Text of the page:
Add Value

imageIn 18 years of teaching Aviation Job Targeting at MSU-Denver, the one consistent theme that I’ve stressed to all of my classes, is if you want to get a job, you need to demonstrate how you can add value. Brian Tracy echoes this statement in his book, Flight Plan: How to Achieve More, Faster than you ever Dreamed Possible.

Every employer and client is looking to “buy” something that will add value to their business. The days of “putting in your time,” are essentially over if you want to be successful. According to Thomas Stanley and William Danko, authors of The Millionaire Next Door, the average self-made millionaire puts in an average of 22-years of hard work to reach that amount of wealth (Tracy 31). That’s 22 years of adding value under their belt.

In order to add value, people have to not only face the hard fact that they must put in the effort, they may have to get more education and skills training before they can do so (Tracy 34). The strategies that brought you to where you’re at, often aren’t enough to push you to the next level.

  • Only 3-percent of people have clearly written goals and a plan for their achievement (Tracy 35)
  • Preparation is the mark of a professional (Tracy 49). When I teach train-the-trainner courses, I spend 6 of 8 hours of a training class focussing on teaching the students how to prepare to train and 2 hours on actual training – it’s that important, Any professional golfer will tell you that the successful swing is in the preparation, because once the swing begins, everything that’s wrong in the set-up must be fixed in the split second the swing happens. For a pilot, thorough preparation could mean the difference between life and death.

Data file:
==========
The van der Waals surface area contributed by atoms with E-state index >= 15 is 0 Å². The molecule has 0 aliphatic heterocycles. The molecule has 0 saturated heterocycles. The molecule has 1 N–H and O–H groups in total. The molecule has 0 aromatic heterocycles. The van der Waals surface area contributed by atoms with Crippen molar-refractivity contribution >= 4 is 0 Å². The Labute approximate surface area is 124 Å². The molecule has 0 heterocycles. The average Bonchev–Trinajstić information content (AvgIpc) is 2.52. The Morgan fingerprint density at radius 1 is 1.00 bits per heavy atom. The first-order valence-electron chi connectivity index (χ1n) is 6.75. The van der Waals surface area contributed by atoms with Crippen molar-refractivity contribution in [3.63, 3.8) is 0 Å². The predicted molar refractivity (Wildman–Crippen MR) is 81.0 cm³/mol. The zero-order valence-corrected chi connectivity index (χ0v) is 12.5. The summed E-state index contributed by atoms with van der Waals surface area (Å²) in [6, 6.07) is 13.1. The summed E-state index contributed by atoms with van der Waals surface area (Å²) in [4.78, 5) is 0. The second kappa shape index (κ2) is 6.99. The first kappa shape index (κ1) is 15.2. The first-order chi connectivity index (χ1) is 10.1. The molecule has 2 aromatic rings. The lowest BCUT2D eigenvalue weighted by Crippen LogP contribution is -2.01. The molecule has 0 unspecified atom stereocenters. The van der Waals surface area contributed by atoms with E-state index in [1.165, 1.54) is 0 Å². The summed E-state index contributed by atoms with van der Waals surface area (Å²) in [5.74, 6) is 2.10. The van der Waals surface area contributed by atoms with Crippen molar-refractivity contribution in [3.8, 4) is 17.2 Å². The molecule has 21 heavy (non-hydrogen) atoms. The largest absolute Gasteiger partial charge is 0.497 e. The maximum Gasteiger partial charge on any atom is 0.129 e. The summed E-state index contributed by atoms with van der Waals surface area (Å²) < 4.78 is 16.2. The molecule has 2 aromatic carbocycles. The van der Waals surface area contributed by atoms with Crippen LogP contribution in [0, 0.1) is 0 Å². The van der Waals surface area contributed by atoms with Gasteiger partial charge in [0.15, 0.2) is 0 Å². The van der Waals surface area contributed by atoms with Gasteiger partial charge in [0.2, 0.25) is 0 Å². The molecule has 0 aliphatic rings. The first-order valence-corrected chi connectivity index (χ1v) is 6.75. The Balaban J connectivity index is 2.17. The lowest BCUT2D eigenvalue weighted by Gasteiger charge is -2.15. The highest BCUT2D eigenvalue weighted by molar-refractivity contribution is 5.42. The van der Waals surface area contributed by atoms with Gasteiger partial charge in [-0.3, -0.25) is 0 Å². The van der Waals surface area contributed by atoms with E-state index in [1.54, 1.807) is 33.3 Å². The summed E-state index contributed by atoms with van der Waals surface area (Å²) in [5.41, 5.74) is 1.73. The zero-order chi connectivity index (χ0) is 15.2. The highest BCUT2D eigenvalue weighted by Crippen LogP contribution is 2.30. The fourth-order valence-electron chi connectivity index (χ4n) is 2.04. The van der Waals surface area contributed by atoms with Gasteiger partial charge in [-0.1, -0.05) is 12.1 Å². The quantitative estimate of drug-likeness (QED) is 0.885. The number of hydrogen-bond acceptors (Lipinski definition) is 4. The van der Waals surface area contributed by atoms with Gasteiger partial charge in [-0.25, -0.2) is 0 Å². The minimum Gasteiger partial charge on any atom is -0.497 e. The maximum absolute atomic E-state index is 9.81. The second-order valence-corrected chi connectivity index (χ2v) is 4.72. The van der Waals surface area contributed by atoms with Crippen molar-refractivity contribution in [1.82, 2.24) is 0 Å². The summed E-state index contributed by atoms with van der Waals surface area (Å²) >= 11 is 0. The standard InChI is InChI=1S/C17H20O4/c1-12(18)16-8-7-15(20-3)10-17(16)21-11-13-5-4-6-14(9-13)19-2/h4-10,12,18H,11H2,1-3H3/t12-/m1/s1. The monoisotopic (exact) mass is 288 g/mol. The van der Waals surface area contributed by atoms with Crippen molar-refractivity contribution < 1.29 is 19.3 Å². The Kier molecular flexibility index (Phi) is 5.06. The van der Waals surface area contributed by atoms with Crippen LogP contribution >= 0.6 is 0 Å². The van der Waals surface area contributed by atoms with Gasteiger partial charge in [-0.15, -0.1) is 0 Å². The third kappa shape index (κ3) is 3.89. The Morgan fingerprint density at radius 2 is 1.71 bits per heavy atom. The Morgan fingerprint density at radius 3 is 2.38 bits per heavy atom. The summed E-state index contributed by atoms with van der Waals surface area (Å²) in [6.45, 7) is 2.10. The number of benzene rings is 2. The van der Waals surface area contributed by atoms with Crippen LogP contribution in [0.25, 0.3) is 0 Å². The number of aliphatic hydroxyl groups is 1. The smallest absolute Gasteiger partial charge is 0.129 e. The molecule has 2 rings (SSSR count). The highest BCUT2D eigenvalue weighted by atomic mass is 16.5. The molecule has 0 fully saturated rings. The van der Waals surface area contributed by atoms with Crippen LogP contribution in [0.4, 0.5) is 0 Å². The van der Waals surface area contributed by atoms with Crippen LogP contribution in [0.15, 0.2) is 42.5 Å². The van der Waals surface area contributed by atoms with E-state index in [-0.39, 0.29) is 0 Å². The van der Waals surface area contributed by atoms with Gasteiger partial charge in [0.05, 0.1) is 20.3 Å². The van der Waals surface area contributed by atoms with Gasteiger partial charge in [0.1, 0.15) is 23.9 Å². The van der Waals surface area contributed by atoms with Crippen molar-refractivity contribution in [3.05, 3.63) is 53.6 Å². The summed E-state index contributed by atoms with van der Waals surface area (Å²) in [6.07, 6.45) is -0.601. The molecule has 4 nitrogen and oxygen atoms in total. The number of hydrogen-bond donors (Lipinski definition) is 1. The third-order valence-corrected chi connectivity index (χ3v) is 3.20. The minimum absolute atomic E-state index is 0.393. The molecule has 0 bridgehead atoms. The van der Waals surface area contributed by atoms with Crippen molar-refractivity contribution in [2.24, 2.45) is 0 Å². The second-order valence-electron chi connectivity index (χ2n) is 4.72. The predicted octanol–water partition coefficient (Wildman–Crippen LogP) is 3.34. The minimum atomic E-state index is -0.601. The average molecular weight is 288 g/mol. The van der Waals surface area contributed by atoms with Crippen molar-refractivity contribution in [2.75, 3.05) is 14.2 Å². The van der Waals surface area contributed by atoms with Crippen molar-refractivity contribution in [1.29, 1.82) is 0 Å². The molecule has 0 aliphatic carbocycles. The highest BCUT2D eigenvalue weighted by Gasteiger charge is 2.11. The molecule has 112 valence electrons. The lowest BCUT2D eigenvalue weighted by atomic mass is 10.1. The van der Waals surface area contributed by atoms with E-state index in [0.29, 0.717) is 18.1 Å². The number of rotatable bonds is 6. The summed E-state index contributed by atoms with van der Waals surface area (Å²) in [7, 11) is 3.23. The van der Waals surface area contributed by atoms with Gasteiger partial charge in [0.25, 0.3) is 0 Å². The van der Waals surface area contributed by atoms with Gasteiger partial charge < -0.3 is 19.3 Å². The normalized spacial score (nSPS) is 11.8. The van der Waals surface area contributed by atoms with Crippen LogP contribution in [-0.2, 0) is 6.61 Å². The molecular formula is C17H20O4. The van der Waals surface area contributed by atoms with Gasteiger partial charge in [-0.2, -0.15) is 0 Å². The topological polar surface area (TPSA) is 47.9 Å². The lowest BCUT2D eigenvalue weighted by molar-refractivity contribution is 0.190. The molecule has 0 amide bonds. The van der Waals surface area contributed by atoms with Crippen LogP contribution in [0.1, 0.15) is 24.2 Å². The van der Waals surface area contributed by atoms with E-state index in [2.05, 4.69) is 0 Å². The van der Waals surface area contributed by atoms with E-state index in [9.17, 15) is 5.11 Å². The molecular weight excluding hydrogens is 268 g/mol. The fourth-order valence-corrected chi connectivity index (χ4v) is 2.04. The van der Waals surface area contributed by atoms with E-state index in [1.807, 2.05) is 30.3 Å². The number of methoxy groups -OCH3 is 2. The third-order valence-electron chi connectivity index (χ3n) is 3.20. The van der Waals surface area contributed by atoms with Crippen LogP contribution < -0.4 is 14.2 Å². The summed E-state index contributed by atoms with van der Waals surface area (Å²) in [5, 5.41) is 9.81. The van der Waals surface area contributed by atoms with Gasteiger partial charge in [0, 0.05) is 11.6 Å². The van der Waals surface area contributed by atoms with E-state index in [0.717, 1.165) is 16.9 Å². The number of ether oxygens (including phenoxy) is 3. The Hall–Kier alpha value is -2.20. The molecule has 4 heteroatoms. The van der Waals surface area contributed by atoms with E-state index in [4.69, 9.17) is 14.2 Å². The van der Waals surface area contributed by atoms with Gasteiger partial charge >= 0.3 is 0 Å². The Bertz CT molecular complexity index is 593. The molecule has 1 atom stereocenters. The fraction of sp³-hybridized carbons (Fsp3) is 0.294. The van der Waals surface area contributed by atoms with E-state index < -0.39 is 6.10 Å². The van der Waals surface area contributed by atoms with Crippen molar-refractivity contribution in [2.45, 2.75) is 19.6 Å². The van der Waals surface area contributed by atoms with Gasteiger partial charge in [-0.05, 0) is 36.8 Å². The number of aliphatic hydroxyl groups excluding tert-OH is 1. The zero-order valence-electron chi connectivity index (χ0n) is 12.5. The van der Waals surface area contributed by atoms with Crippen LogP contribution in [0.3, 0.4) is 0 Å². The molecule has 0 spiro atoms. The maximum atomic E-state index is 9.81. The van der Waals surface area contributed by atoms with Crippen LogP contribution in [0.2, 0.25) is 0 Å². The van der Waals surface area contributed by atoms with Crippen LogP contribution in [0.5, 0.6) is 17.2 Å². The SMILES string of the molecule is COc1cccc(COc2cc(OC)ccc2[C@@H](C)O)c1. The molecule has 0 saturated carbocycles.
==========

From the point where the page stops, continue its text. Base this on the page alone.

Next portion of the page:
• Keys to preparation – know where you’re going, make a checklist of what must happen; make a list of what can go wrong and your plan for mitigating or handling it; talk to others who’ve done the same thing to get their advice; read what others have written about the journey you’re about to take (Tracy 55-56)

Imagine if you board a flight one day and the pilot arrives late, looks like they are in a hurry and you hear him or her tell their co-pilot that they just didn’t have time to plan the flight today so they are going to “wing it,” (no pun intended). They didn’t check the weather, they didn’t check the weight and balance of the aircraft (essential to the plane being able to fly), they didn’t check the amount of fuel on board. Feeling good about your flight now? Is this a pilot who is attempting to add value, or is just getting by?

Obviously, you’re not going to feel real comfortable with Captain Unprepared at the stick – why would you run your business or your life in the same manner?

Tracy, Brian. Flight Plan: How to Achieve More, Faster than You Ever Dreamed Possible. San Francisco, CA: Berrett-Koehler, 2009.

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